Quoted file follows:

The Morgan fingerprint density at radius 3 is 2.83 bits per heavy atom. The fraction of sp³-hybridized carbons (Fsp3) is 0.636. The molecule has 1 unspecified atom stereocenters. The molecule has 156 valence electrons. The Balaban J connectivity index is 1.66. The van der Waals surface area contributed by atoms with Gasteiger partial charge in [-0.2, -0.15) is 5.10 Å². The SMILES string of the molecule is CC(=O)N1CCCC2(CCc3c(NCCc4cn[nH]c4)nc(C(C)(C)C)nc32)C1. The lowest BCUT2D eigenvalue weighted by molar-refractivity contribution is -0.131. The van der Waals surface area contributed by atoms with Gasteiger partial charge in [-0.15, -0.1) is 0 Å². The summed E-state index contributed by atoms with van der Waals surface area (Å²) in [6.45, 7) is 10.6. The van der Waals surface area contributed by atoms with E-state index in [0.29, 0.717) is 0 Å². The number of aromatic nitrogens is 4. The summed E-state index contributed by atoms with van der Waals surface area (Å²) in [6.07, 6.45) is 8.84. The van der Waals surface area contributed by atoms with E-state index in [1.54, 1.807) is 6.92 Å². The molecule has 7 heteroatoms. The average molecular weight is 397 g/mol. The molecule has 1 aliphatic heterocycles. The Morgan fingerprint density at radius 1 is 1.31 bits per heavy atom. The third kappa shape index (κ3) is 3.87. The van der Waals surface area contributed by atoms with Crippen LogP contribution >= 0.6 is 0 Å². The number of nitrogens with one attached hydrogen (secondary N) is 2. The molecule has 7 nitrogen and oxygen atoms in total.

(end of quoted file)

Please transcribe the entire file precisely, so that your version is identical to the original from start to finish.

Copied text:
The Morgan fingerprint density at radius 3 is 2.83 bits per heavy atom. The fraction of sp³-hybridized carbons (Fsp3) is 0.636. The molecule has 1 unspecified atom stereocenters. The molecule has 156 valence electrons. The Balaban J connectivity index is 1.66. The van der Waals surface area contributed by atoms with Gasteiger partial charge in [-0.2, -0.15) is 5.10 Å². The SMILES string of the molecule is CC(=O)N1CCCC2(CCc3c(NCCc4cn[nH]c4)nc(C(C)(C)C)nc32)C1. The lowest BCUT2D eigenvalue weighted by molar-refractivity contribution is -0.131. The van der Waals surface area contributed by atoms with Gasteiger partial charge in [-0.15, -0.1) is 0 Å². The summed E-state index contributed by atoms with van der Waals surface area (Å²) in [6.45, 7) is 10.6. The van der Waals surface area contributed by atoms with E-state index in [0.29, 0.717) is 0 Å². The number of aromatic nitrogens is 4. The summed E-state index contributed by atoms with van der Waals surface area (Å²) in [6.07, 6.45) is 8.84. The van der Waals surface area contributed by atoms with E-state index in [1.54, 1.807) is 6.92 Å². The molecule has 7 heteroatoms. The average molecular weight is 397 g/mol. The molecule has 1 aliphatic heterocycles. The Morgan fingerprint density at radius 1 is 1.31 bits per heavy atom. The third kappa shape index (κ3) is 3.87. The van der Waals surface area contributed by atoms with Crippen LogP contribution >= 0.6 is 0 Å². The number of nitrogens with one attached hydrogen (secondary N) is 2. The molecule has 7 nitrogen and oxygen atoms in total.